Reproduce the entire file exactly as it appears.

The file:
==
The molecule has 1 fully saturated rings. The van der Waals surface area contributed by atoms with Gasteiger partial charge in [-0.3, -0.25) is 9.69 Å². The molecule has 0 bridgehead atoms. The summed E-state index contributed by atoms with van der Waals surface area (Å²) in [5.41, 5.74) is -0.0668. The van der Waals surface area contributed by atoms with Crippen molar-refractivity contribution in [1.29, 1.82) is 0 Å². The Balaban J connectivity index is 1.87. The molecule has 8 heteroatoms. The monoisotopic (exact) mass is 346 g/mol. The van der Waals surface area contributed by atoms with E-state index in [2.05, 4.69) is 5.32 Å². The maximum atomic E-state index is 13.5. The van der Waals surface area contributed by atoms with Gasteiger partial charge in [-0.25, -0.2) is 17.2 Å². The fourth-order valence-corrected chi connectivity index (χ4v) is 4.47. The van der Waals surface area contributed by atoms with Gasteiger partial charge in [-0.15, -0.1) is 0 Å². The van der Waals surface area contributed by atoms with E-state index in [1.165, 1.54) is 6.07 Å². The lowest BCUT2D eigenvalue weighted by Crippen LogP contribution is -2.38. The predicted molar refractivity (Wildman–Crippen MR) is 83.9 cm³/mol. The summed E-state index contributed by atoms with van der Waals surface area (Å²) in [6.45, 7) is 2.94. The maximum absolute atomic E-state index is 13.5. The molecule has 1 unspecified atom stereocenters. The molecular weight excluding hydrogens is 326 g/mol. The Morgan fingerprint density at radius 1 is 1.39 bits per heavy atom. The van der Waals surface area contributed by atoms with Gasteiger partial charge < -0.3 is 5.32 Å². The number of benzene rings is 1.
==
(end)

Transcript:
The molecule has 1 fully saturated rings. The van der Waals surface area contributed by atoms with Gasteiger partial charge in [-0.3, -0.25) is 9.69 Å². The molecule has 0 bridgehead atoms. The summed E-state index contributed by atoms with van der Waals surface area (Å²) in [5.41, 5.74) is -0.0668. The van der Waals surface area contributed by atoms with Crippen molar-refractivity contribution in [1.29, 1.82) is 0 Å². The Balaban J connectivity index is 1.87. The molecule has 8 heteroatoms. The monoisotopic (exact) mass is 346 g/mol. The van der Waals surface area contributed by atoms with E-state index in [2.05, 4.69) is 5.32 Å². The maximum atomic E-state index is 13.5. The van der Waals surface area contributed by atoms with Gasteiger partial charge in [-0.25, -0.2) is 17.2 Å². The fourth-order valence-corrected chi connectivity index (χ4v) is 4.47. The van der Waals surface area contributed by atoms with Gasteiger partial charge in [-0.15, -0.1) is 0 Å². The van der Waals surface area contributed by atoms with E-state index in [1.165, 1.54) is 6.07 Å². The lowest BCUT2D eigenvalue weighted by Crippen LogP contribution is -2.38. The predicted molar refractivity (Wildman–Crippen MR) is 83.9 cm³/mol. The summed E-state index contributed by atoms with van der Waals surface area (Å²) in [6.45, 7) is 2.94. The maximum absolute atomic E-state index is 13.5. The molecule has 1 unspecified atom stereocenters. The molecular weight excluding hydrogens is 326 g/mol. The Morgan fingerprint density at radius 1 is 1.39 bits per heavy atom. The van der Waals surface area contributed by atoms with Gasteiger partial charge < -0.3 is 5.32 Å². The number of benzene rings is 1.